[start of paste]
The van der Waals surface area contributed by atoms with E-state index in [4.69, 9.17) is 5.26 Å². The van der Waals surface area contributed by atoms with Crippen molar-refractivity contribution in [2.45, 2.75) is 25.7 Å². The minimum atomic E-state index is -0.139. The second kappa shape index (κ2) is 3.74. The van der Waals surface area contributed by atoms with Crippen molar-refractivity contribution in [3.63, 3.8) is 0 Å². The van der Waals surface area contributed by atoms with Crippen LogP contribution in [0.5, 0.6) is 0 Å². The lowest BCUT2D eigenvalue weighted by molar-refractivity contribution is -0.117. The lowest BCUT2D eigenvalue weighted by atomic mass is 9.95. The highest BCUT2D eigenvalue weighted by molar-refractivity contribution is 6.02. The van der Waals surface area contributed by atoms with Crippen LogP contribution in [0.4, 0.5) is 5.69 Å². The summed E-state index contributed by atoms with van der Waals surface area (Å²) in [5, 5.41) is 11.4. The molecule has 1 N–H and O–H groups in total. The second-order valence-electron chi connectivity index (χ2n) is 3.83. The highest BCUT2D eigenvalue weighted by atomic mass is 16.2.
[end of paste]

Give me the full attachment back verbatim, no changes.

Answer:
The van der Waals surface area contributed by atoms with E-state index in [4.69, 9.17) is 5.26 Å². The van der Waals surface area contributed by atoms with Crippen molar-refractivity contribution in [2.45, 2.75) is 25.7 Å². The minimum atomic E-state index is -0.139. The second kappa shape index (κ2) is 3.74. The van der Waals surface area contributed by atoms with Crippen molar-refractivity contribution in [3.63, 3.8) is 0 Å². The van der Waals surface area contributed by atoms with Crippen LogP contribution in [0.5, 0.6) is 0 Å². The lowest BCUT2D eigenvalue weighted by molar-refractivity contribution is -0.117. The lowest BCUT2D eigenvalue weighted by atomic mass is 9.95. The highest BCUT2D eigenvalue weighted by molar-refractivity contribution is 6.02. The van der Waals surface area contributed by atoms with Crippen LogP contribution in [0.4, 0.5) is 5.69 Å². The summed E-state index contributed by atoms with van der Waals surface area (Å²) in [5, 5.41) is 11.4. The molecule has 1 N–H and O–H groups in total. The second-order valence-electron chi connectivity index (χ2n) is 3.83. The highest BCUT2D eigenvalue weighted by atomic mass is 16.2.